Chatbots, Social Media, and The New Customer Service Frontier

Chatbots, Social Media, and The New Customer Service Frontier

Have you ever chatted with a seemingly-real customer service rep on Facebook? They’re usually incredibly knowledgeable and save you from spending hours of your life on hold for the simplest questions.

While these reps may have restored your faith in person-to-person customer service, don’t let their conversational tone fool you. Chances are you’re getting assistance from a robot, and a highly intelligent one at that.

 

Chatbots: a brief history

Originally coined the “Chatterbox” by computer scientist Michael L. Mauldin in 1994, these AI messengers take many names including: virtual humans, avatars, conversational agents, and chatbots. They’re designed to simulate humans and interact in conversation.

However, the power of these bots wouldn’t be possible without the invention of the Turing test. Alan Turing, portrayed in the oscar-winning film The Imitation Game, created the criterion of intelligence that tests a computer’s ability to impersonate a human in real-time conversation.

Inspired by Turing, MIT professor Joseph Weizenbaum tested the criterion in 1966 with his creation of ELIZA — history’s first ever natural language processing program.

ELIZA’s programming was simple: It recognized cue phrases in the input, and sent out corresponding, pre-prepared responses. Her design was successful in passing the Turing test and is still the basis for chatbot designers today.

 

The AI customer service frontier

Nowadays, chatbots are in more places than you realize. From virtual assistants like Alexa, to messaging apps like Facebook Messenger, these super smart robots are constantly working to answer your every question. In digital marketing, chatbots have proved their significance as customer service specialists and lifted the burden of constant consumer questions.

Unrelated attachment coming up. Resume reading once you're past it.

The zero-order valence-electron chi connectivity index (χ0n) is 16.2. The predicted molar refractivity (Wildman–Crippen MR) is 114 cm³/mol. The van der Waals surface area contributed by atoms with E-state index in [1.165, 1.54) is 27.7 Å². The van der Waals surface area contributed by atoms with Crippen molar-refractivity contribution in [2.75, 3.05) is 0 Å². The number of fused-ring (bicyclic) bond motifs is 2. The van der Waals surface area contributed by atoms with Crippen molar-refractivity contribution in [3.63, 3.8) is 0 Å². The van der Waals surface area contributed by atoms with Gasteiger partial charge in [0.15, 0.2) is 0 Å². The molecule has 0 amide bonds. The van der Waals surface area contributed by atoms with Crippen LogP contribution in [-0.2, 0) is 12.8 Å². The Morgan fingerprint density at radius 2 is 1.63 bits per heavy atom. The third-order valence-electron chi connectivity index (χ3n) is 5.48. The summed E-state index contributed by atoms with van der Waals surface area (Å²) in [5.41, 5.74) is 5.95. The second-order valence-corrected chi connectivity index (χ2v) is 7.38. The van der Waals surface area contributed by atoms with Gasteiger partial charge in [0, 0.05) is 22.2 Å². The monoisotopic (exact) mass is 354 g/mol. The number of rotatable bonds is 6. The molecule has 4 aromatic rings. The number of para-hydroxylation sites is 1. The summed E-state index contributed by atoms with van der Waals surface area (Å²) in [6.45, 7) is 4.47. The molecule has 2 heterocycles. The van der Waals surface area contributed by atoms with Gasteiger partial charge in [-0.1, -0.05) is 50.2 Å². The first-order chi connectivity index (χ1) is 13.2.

In Facebook messenger, you can customize your own chatbot and assemble a list of input and output cue words. From there, you can program the bot to provide links to specific web pages, information regarding menus and events, and even access to purchasing within the message.

So, what does all this tech talk mean for you and the consumer? It’s simple. Your customers can get whatever basic answer they need without having to spend hours on the phone. The chatbots add a personal touch to the conversation, and leave the consumer feeling valued. As for the business benefits, no one has to attend to calls from agitated customers. It’s a win-win.

 

1-800-FLOWERS: a case study

Despite what the name suggests, 1-800-Flowers, the largest gifting retailer in the US, receives most of its sales from ecommerce. In fact, 88 percent of its 1.2 billion dollars in annual sales happens online. This is partially due to their top customer service rep and superstar bot Gwyn (gifts when you need them), created by IBM’s Watson program.

Coined as “your personal gift concierge,” Gwyn can process questions ranging from a vague, “I need to find a gift for my girlfriend,” to a more specific, “show me your best rose arrangements.” What’s even more impressive is her ability to learn and improve through each interaction and memorize an individual’s preferences. The input words of delivery zip codes, occasions, and delivery dates to Gwyn lead to successful customer transactions, all within the message.

Although Gwyn lives on 1-800-Flowers.com, the business was also an early adapter for branded chatbots on Facebook, and a favorite of Mark Zuckerberg who while using it as a demo said, “It’s pretty ironic: To order from 1-800-Flowers, you never have to call 1-800-Flowers again.”

 

Messenger ads and the chatbot future

As Facebook surpasses 2 billion users, businesses need to figure out how to stand out in a crowd of others just like them. Although Facebook ads seem effective, chances are your audience scrolls through a handful of ads just like yours every day.

So how can you stand out in such a saturated market? Cue Facebook Messenger ads: ads that can be sent directly to the consumer, via chatbot, which ensure your audience is reached. According to the numbers, they’re working too. About two billion messages are sent between businesses and consumers each month, and 53 percent of those consumers are more likely to shop with a business when they receive that direct message.

Obviously, talking with customers isn’t anything new. The way we’re doing it is. Gone are the days of businesses being unreachable. Today’s consumers want attention and answers, and they want them now – not after five hours on hold with a customer service rep.

Make your brand available around the clock by using chatbots, without having to take the time to actually be there. People will love the personal touch and your conversion rates will feel the love too.

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